First I want to thank those readers who have been giving me some good positive feedback on my blogs so far. Early on in my cancer journey I had a friend who encouraged me to blog. However i never blogged before and did not know how to set one up. I also felt that because my cancer was caught so early (I am so blessed!) and really is curable that my story would be boring. I'd read other blogs of really courageous people who have had it a lot worse than me and always thought - what can I possibly add.
I have found writing (and I have done some in a journal) has been helpful for me. And I am feeling pretty good about sharing some of my thoughts and insights in an open forum like this. I would be so honored if I put a tidbit that strikes a tone with one person or perhaps share a perspective that helps someone else. At the very least I get to use this to get things off my chest.
So every Friday night is my knight with my husband to celebrate the weekend and to enjoy each others company. I remember I had my knee surgery on a Thursday and made it to Friday Night services at our temple (did not have the energy to go out after). A week after my mastectomy we went to Friday Night services. True to form after having a surgical procedure this past Monday my husband and I went to services last night and went out for a bit after. I was tired but it was really good to push myself to have some good "connect time" with my husband.
This started to make me think about how I had good times with family and friends even while embarking on the traumatic and difficult cancer journey. Anyone who has gone through this knows that the time between biopsy an diagnosis can make you crazy with anxiety. The only good from that is it worked wonders for my "stress diet". Seriously take the advice in my last post - don't let it drive you crazy. Concentrate on what you know today to be true today. So back to the point. I was thinking about the times during this crazy journey where I felt pretty good, fairly normal, almost like on "Vacation from Cancer."
It came after most of the biopsy results were in and as we were finalizing the game plan (ie: How I was going to beat the cr""" out of breast cancer). There were less doctor's appointments and phone calls. I was able to concentrate better at work. I was able to make fun plans at lunch - meeting up with friends rather than working at my desk because I had to make phone calls, or using my lunch for doctor's appointments and tests. I remember a particularly good week I met two friends for lunch on two different days and went to a "girls night" cocktail party. At lunch I had a fun time laughing over the ridiculous things about cancer as I met with a friend who was six months ahead of me on this journey. We laughed about being bald (she looked great and i was wondering how I would look bald) funny things about our husbands and cancer and everything else.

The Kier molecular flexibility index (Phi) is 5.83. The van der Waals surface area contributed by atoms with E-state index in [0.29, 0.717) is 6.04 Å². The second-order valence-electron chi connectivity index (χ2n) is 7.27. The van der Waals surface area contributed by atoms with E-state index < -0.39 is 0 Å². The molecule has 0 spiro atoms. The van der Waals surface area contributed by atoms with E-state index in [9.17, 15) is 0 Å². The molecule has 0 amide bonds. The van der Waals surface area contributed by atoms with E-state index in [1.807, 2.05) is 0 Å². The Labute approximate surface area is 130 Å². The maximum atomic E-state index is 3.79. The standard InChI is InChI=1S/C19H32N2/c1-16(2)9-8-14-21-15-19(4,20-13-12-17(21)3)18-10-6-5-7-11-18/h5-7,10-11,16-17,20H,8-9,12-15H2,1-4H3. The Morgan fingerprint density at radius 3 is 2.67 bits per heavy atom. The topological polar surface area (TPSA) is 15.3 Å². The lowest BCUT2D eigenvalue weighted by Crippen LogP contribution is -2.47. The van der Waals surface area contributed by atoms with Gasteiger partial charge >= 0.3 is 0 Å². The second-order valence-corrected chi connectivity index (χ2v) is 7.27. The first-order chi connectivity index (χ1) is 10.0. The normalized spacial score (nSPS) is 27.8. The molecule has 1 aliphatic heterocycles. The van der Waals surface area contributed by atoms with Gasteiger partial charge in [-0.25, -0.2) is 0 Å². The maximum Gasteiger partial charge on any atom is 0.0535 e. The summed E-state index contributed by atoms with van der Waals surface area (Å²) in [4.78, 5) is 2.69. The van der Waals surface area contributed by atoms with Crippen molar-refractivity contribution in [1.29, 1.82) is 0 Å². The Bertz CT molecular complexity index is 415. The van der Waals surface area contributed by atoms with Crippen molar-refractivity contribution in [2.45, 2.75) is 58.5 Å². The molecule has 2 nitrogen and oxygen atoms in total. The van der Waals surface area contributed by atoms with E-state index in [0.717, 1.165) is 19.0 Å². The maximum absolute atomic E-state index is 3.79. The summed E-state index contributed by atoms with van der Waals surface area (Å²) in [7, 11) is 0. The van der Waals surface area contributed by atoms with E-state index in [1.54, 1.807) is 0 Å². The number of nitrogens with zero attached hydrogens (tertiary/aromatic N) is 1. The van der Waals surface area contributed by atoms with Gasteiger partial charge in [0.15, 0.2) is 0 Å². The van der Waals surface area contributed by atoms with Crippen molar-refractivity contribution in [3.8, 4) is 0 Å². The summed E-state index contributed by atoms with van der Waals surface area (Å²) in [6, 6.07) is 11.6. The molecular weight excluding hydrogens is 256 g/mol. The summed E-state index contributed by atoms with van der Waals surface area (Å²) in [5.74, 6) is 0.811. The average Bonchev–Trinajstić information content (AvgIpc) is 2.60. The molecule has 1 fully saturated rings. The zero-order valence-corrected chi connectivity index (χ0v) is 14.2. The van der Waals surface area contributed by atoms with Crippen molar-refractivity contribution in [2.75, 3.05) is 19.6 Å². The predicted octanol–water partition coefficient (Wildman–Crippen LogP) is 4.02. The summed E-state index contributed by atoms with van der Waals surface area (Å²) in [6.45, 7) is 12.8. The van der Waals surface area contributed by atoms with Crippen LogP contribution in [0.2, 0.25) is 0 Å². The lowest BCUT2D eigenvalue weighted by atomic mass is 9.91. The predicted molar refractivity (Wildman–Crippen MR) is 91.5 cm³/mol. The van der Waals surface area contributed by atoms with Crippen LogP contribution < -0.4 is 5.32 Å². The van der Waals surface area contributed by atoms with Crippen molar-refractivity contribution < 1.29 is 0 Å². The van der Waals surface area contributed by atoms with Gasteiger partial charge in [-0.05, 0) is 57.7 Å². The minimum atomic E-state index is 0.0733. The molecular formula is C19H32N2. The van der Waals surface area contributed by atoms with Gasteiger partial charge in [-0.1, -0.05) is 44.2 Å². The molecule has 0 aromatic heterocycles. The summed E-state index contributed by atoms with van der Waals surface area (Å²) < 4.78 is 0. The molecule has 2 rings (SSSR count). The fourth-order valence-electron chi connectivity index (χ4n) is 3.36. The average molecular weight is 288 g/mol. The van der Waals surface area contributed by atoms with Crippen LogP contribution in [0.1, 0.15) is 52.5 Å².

At the happy hour I really only knew one of the women going and she encouraged me to come along. It was so nice to just relax and talk about normal things. I made a promise to "not talk about Cancer" at cocktails. At happy hour i talked about "normal things" work, being the mother of teenagers, plans for the summer (keeping out the fact that mine was going to be consummed by surgery and perhaps chemo, at that time I was not sure if I would be taking chemo). It was such fun.
The next time was during the summer when my husband and I had the chance to get away for the weekend. We had a wonderful New England Weekend walking around during the day, enjoying the marinas, taking a nap in the afternoon (at least I did). We went out for dinner and drinks. Talked about our kids, sports (I will admit we were in Red Sox Territory and relished over a Yankee win!). I was having fun. At some point I said to myself how can I be relaxed and having fun - I have Cancer. That lasted two seconds. I said to heck with Cancer I am having fun - I am taking a vacation from cancer!
So, even if you are going through a tough time whatever it is you have to find a way to not let it totally consume you. You need to enjoy each moment as best you can. One of my surgery meditations was really good it would say something to the effect "there may be times when you feel bad or overwhelmed, acknowledge it and let it go". So if you are having a difficult journey such as cancer or another physical or emotional issue, It is important to acknowledge your feelings but it is OK to take a break from it., put it on the side so that you can enjoy the moment you are in. It is important to find enjoyment in life.. that is what life is all about.
So its Saturday - what are you going to do today to enjoy the day, your family and your friends!
A couple of post thoughts:
1. To RobbReport - I have no idea what type of Tai Chi I am doing. It is offered through my wonderful Bennett Cancer Center. I take it once a week (although had to take a break because of my surgery Monday). I know there is a long form and a short form. I am pretty good at following because of my previous martial arts background but I don't know or remember enough to do on my own. I only do it once a week so it will be a long time before I get it all so that I can practice on my own. We also do a lot of breathing exercises - Chacras? This is really good for helping me open up my chest.
2. Day 3 on Tamoxifen. So far so good. I have had some strange bladder bloating. I am wondering if its the Tamoxifen, the antibiotic I am on, or what. I have a post op appointment next week and will bring it up with my doc if it is still bothering me. I don't feel crazy hormonal so that is good.
Enjoy!! Until next time